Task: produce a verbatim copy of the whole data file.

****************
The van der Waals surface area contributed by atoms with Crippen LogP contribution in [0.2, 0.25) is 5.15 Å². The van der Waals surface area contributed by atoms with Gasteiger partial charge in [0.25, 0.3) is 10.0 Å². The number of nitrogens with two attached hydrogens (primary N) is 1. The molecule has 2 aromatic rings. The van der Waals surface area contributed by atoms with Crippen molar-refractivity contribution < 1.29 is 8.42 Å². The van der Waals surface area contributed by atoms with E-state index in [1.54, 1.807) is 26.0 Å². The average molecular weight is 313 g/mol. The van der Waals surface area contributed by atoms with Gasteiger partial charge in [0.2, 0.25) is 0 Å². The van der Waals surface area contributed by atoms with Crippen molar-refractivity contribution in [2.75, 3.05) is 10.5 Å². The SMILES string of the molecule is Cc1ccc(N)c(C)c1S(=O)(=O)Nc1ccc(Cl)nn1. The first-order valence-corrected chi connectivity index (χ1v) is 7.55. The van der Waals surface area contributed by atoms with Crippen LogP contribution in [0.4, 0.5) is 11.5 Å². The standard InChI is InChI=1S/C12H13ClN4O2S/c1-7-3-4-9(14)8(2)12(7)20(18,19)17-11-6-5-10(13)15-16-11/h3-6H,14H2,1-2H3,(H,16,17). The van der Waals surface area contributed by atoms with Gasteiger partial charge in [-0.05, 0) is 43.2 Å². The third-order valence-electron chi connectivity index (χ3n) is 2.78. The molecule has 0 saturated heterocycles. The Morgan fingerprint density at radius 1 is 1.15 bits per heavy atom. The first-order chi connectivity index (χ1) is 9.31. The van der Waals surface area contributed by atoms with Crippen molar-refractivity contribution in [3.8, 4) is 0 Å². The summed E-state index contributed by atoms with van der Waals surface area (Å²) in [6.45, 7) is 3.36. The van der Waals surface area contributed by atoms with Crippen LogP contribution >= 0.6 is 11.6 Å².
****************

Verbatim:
The van der Waals surface area contributed by atoms with Crippen LogP contribution in [0.2, 0.25) is 5.15 Å². The van der Waals surface area contributed by atoms with Gasteiger partial charge in [0.25, 0.3) is 10.0 Å². The number of nitrogens with two attached hydrogens (primary N) is 1. The molecule has 2 aromatic rings. The van der Waals surface area contributed by atoms with Crippen molar-refractivity contribution < 1.29 is 8.42 Å². The van der Waals surface area contributed by atoms with E-state index in [1.54, 1.807) is 26.0 Å². The average molecular weight is 313 g/mol. The van der Waals surface area contributed by atoms with Gasteiger partial charge in [0.2, 0.25) is 0 Å². The van der Waals surface area contributed by atoms with Crippen molar-refractivity contribution in [2.75, 3.05) is 10.5 Å². The SMILES string of the molecule is Cc1ccc(N)c(C)c1S(=O)(=O)Nc1ccc(Cl)nn1. The first-order valence-corrected chi connectivity index (χ1v) is 7.55. The van der Waals surface area contributed by atoms with Crippen LogP contribution in [0.4, 0.5) is 11.5 Å². The standard InChI is InChI=1S/C12H13ClN4O2S/c1-7-3-4-9(14)8(2)12(7)20(18,19)17-11-6-5-10(13)15-16-11/h3-6H,14H2,1-2H3,(H,16,17). The van der Waals surface area contributed by atoms with Gasteiger partial charge in [-0.05, 0) is 43.2 Å². The third-order valence-electron chi connectivity index (χ3n) is 2.78. The molecule has 0 saturated heterocycles. The Morgan fingerprint density at radius 1 is 1.15 bits per heavy atom. The first-order chi connectivity index (χ1) is 9.31. The van der Waals surface area contributed by atoms with Crippen molar-refractivity contribution in [3.8, 4) is 0 Å². The summed E-state index contributed by atoms with van der Waals surface area (Å²) in [6.45, 7) is 3.36. The van der Waals surface area contributed by atoms with Crippen LogP contribution >= 0.6 is 11.6 Å².